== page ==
6 minute read

OUTFIT DETAILS: Brock gown (borrowed via Nova Octo) // Jennifer Behr earrings (gifted)



Just last week, a reader left me a comment on a recent photo, it read:

"Your pictures embody the phrase, 'romanticize your life'..."

It instantly made me smile. Because you see, in a phrase, this is exactly what I've been aiming to do with my platform for quite some time now. Getting you to purchase more things or style your hair a certain way have all been rather secondary and, to be quite honest, relatively inconsequential to me (an unpopular thing to admit as an influencer, I know).

No, what I would rather see as the ripple effect from my time on the internet is that it encouraged you, in some small way, to celebrate your life, in loud and quiet ways, that only YOU can do for yourself. A way of encouraging you all to shift the perspective you have of your own life into a light that really lets it shine. Let's it take center stage. A way of seeing your life as a play, a play you really want to see, where you're the leading character -- a character you really want to root for. That's the "conversion rate" I'd rather see. Not whether or not you bought something from the Nordstrom sale on my recommendation (not that there's anything bad about that type of content, to be clear).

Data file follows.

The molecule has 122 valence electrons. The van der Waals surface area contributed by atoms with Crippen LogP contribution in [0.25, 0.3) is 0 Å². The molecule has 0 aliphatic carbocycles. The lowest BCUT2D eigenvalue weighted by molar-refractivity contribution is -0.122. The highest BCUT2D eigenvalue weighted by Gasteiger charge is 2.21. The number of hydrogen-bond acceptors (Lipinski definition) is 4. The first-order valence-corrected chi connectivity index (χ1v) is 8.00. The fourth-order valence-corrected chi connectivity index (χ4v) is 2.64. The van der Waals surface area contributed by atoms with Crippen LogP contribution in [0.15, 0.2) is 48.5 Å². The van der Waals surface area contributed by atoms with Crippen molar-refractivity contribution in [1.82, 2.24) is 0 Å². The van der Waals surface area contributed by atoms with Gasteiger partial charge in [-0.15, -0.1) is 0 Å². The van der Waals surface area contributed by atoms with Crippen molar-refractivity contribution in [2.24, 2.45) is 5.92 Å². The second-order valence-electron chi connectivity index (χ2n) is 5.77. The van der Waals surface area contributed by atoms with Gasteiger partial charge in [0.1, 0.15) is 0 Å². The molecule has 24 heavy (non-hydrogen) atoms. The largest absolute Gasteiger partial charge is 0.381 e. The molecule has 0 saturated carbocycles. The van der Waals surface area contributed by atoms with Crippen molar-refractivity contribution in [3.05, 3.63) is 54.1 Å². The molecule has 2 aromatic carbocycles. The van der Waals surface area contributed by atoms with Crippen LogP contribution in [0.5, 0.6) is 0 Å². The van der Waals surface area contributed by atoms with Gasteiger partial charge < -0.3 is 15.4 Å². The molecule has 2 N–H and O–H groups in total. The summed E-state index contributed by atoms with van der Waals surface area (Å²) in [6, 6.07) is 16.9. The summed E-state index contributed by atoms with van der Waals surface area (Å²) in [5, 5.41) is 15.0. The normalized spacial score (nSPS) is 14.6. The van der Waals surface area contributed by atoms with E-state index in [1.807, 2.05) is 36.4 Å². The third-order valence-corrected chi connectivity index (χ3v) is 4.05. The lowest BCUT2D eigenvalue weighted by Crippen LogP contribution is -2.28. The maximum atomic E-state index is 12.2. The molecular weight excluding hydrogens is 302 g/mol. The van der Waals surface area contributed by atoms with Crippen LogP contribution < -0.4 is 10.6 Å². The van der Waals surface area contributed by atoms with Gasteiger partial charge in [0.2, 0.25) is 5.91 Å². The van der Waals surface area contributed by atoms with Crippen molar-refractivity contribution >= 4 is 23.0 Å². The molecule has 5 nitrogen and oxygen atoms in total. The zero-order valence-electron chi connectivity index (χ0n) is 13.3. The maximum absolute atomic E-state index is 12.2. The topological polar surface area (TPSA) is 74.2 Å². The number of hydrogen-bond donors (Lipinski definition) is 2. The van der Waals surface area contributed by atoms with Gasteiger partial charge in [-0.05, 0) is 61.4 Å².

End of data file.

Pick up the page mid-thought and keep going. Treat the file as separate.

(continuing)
So what does it mean to romanticize your own life? First, it means letting go of "them." You know who I mean. Those in your life, including strangers on the internet you've never met (yes, even yours truly if I fit the description), who only make you feel less than, who make you doubt yourself, who make you feel as if they're having and living a better life than you. I'm here to tell you what you likely already suspect, they're not. They might be better at making it appear as if they are, but that's aside the point -- you're in complete control of how you feel about your life. Not them. Remember that. Circumstances may be different, of course. But how you feel and cherish the circumstances you have is 100% in your hands. Act accordingly.